And so when people make the choice to do it well, that that's a facilitated task, that that's not something that's impeded simply because there is nowhere to go to look at that.
So I guess it's sort of an issue of moving the average higher over time and making it a broader curve so that there's more goodness clumped around the average there, I guess. And then if that's accessible then it'll carry the next generation of designers with it hopefully so that when they get started they'll be able to say, "I know where to go." Everybody knows where to go to look for good examples. Everybody knows where to go to get good theory.
We know where to go to look for Web design examples. We know where to go to look at Web form design examples. Those best practices have evolved enough now that you can point to them. I think within a couple years we're going to get closer to that within visualization where if you're really curious, people will be able to point and say, "Go to this blog. Go to this book. Go to these authors. Go to these sites that are giving examples, " and that's where you can get some education that is generally understood to be guiding you in the right direction.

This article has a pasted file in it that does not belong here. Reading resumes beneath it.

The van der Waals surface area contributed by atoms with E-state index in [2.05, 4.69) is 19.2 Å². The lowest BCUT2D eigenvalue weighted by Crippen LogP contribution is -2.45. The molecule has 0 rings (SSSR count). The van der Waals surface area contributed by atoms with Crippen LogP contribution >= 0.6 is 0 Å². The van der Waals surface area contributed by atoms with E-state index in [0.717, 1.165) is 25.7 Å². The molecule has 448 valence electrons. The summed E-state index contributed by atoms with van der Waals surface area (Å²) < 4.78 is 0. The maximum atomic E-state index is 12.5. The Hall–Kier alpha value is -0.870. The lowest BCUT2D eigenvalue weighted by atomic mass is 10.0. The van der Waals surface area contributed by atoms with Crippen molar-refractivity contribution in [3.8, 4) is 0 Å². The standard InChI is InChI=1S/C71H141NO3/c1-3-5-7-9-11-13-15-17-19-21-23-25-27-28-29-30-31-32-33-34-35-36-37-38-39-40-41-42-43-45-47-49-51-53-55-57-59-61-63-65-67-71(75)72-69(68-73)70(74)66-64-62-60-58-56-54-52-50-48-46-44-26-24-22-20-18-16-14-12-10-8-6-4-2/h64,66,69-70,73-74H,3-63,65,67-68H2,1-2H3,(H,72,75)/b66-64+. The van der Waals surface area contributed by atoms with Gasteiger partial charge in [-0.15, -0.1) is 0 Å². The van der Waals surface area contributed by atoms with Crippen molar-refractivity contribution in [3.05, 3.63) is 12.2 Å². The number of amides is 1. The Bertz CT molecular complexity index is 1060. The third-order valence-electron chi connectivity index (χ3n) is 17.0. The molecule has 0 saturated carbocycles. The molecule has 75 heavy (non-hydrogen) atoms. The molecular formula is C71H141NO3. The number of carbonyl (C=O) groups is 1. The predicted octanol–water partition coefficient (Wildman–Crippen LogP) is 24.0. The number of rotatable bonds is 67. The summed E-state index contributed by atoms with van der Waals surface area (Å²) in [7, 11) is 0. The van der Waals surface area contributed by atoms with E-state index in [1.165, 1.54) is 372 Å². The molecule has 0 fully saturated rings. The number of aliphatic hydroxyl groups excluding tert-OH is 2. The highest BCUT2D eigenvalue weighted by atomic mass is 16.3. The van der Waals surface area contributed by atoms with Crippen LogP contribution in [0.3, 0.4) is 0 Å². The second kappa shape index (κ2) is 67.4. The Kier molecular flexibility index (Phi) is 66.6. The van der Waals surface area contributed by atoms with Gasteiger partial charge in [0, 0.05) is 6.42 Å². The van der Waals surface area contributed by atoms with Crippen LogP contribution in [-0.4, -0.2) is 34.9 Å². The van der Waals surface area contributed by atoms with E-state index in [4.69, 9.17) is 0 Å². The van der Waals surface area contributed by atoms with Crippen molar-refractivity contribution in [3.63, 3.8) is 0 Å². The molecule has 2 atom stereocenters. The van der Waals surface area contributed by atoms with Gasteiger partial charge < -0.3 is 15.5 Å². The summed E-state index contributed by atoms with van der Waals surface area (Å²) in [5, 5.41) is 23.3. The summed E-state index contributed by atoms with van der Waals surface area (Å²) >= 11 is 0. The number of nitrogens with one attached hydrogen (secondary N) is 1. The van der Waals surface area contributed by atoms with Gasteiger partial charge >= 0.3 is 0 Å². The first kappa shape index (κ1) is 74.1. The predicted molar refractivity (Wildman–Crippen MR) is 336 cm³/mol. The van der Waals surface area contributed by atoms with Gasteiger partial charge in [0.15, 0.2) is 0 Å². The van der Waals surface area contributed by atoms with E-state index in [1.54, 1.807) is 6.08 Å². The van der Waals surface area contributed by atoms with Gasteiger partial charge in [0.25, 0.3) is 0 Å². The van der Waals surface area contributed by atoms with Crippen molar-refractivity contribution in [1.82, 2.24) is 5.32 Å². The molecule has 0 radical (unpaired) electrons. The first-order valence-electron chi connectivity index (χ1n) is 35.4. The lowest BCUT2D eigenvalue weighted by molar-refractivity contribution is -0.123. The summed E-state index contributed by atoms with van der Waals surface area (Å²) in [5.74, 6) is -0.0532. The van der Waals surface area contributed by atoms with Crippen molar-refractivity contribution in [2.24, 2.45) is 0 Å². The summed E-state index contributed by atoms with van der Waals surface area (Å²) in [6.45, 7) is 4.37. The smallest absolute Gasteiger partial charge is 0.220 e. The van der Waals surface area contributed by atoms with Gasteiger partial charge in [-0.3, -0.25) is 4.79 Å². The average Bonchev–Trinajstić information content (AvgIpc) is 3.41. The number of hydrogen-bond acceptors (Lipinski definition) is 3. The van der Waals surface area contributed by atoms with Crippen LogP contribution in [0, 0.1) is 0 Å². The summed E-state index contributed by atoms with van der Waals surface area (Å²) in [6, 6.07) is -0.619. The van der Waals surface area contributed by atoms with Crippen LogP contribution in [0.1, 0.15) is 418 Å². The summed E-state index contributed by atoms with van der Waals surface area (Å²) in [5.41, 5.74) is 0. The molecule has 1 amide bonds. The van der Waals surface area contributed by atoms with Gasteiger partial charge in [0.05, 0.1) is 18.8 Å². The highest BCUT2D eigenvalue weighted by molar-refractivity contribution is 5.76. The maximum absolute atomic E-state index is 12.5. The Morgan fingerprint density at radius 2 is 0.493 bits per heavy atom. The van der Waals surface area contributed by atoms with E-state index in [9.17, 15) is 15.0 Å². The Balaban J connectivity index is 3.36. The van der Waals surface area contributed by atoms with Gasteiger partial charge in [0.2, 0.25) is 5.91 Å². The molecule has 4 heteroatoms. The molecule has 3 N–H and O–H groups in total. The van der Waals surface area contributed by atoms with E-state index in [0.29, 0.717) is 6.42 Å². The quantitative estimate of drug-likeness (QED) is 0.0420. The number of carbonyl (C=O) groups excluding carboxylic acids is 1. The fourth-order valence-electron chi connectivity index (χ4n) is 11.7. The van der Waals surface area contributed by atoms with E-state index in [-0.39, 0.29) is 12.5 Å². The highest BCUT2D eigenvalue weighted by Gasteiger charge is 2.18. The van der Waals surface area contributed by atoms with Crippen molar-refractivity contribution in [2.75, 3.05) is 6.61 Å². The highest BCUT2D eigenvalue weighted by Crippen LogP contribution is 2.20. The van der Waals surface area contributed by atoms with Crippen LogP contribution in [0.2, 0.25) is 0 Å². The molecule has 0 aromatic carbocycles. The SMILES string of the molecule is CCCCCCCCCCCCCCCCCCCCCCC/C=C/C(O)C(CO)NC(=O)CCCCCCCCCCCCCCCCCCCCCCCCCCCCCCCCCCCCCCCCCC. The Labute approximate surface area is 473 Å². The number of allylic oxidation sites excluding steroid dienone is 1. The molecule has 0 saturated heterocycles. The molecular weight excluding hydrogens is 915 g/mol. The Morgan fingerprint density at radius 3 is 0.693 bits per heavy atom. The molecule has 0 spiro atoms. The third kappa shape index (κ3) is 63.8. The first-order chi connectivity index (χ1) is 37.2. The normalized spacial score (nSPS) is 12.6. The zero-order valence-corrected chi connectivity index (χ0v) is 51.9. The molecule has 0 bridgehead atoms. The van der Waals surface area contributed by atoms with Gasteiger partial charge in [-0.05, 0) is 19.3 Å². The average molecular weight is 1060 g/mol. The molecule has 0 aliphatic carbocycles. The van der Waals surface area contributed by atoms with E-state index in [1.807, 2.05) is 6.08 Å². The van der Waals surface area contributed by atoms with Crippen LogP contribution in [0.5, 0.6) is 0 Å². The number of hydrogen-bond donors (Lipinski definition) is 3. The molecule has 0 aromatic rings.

And there's always going to be the stuff at the fringes, and that's fine, right? I would rather have more people creating at all levels than limit the ability to create and contribute to the conversation to a very few.
Jared: Yeah, I think that's right. I think you want a lot of people creating a lot of stuff but then you also need, as we talked about, you need that language around literacy, right? You need to be able to talk about what is this trying to do and how close did it come to doing it, and what are the other options it could have used to get there.
And you need that ability to have the discussion and critique out there and to be able to make it so that people can understand what really drives a great experience, particularly when you're putting millions of data points in front of someone or carefully selecting which of the millions of data points you're going to put in front of people so that you get the results you want and the results they want.